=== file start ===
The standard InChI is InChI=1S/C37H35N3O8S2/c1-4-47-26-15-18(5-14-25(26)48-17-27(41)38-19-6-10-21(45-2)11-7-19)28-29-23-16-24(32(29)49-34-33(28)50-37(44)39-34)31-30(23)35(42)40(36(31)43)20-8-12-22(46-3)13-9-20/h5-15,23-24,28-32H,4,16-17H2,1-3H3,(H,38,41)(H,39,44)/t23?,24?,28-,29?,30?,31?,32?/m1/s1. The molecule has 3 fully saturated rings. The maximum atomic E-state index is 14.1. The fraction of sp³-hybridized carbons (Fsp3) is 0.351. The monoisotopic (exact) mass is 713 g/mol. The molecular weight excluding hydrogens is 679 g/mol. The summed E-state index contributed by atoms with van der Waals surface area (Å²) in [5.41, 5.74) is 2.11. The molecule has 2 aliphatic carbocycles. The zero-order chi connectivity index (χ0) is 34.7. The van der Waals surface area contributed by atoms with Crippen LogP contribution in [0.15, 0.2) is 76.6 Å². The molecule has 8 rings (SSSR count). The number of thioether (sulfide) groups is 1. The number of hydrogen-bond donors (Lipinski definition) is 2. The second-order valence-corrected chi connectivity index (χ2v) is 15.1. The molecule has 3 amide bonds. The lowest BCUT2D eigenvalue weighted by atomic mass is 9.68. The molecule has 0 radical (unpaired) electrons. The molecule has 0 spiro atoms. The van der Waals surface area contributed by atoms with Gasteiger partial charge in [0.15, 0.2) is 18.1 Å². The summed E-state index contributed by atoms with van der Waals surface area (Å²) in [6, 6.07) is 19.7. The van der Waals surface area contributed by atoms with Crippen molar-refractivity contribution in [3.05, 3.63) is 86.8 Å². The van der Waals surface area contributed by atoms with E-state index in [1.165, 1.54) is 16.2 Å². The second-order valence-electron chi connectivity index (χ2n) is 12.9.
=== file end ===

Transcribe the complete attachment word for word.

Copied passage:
The standard InChI is InChI=1S/C37H35N3O8S2/c1-4-47-26-15-18(5-14-25(26)48-17-27(41)38-19-6-10-21(45-2)11-7-19)28-29-23-16-24(32(29)49-34-33(28)50-37(44)39-34)31-30(23)35(42)40(36(31)43)20-8-12-22(46-3)13-9-20/h5-15,23-24,28-32H,4,16-17H2,1-3H3,(H,38,41)(H,39,44)/t23?,24?,28-,29?,30?,31?,32?/m1/s1. The molecule has 3 fully saturated rings. The maximum atomic E-state index is 14.1. The fraction of sp³-hybridized carbons (Fsp3) is 0.351. The monoisotopic (exact) mass is 713 g/mol. The molecular weight excluding hydrogens is 679 g/mol. The summed E-state index contributed by atoms with van der Waals surface area (Å²) in [5.41, 5.74) is 2.11. The molecule has 2 aliphatic carbocycles. The zero-order chi connectivity index (χ0) is 34.7. The van der Waals surface area contributed by atoms with Crippen LogP contribution in [0.15, 0.2) is 76.6 Å². The molecule has 8 rings (SSSR count). The number of thioether (sulfide) groups is 1. The number of hydrogen-bond donors (Lipinski definition) is 2. The second-order valence-corrected chi connectivity index (χ2v) is 15.1. The molecule has 3 amide bonds. The lowest BCUT2D eigenvalue weighted by atomic mass is 9.68. The molecule has 0 radical (unpaired) electrons. The molecule has 0 spiro atoms. The van der Waals surface area contributed by atoms with Gasteiger partial charge in [0.15, 0.2) is 18.1 Å². The summed E-state index contributed by atoms with van der Waals surface area (Å²) in [6, 6.07) is 19.7. The van der Waals surface area contributed by atoms with Crippen molar-refractivity contribution in [3.05, 3.63) is 86.8 Å². The van der Waals surface area contributed by atoms with E-state index in [1.165, 1.54) is 16.2 Å². The second-order valence-electron chi connectivity index (χ2n) is 12.9.